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Figure Out Existing Formulas

March 06, 2006

Your evil co-worker gave you a workbook filled with formulas and then left the company. How can you figure out what is going on?

The first trick is to see all cells that contain formulas. Type Ctrl + ~ to toggle into show formulas mode.

The other trick is to follow these steps:

  • Select all cells with Ctrl + a
  • Use Edit - GoTo - Special to display the GoTo Special dialog.
  • In the dialog, check the box for Formulas

  • This will select just the formula cells.

  • Use the paint can icon to fill those cells with a color.

Formula Auditing

If you have a formula and you want to know which cells are used in the formula, you can use Formula Auding.

Select the formula. From the menu, choose Tools - Formula Auditing - Trace Precedents. This will draw blue arrows from the current cell to all of the cells on the sheet that are used in calculating the cell.

By the way, the icon around B30 above means that there are precedents on another sheet.

Another trick is to immediately to Tools - Formula - Auding - Trace Precedents again. This will draw blue arrows to all of the precendents of the precedent cells.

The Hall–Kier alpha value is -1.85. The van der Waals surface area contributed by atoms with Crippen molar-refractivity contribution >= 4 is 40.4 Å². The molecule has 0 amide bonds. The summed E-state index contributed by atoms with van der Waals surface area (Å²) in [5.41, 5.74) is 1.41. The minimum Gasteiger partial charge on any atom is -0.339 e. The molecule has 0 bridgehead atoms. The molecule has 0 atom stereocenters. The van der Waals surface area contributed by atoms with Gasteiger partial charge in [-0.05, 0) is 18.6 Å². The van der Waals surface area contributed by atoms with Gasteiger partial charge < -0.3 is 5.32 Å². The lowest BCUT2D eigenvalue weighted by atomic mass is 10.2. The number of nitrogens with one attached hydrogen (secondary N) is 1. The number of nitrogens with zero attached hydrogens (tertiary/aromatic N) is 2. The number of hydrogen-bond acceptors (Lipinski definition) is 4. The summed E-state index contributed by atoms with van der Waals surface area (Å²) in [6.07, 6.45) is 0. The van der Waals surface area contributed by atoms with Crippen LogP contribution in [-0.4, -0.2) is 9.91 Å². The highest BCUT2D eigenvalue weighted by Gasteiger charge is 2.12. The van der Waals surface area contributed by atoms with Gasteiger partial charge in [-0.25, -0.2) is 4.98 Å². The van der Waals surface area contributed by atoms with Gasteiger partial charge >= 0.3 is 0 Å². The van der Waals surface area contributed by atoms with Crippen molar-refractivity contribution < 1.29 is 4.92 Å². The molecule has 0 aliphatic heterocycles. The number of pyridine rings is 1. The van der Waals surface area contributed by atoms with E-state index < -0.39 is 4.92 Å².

To remove arrows, choose Tools -Formula Auditing - Remove Arrows.

Formula Evaluation

This trick is new in Excel 2003. Select a formula and choose Tools - Formula Auditing - Evaluate Formula. This will open a dialog where you can watch the formula be calculated in slow motion. Here, the underline says that E30 is about to be evaluated.

Click Evaluate and the value of E30 is inserted. The underline moves to indicate that C4 will be calculated next.

If you want to watch C4 calculate in slow motion, choose Step In.

Use Step Out to return to the original formula. You can keep clicking Evaluate until you arrive at the final result.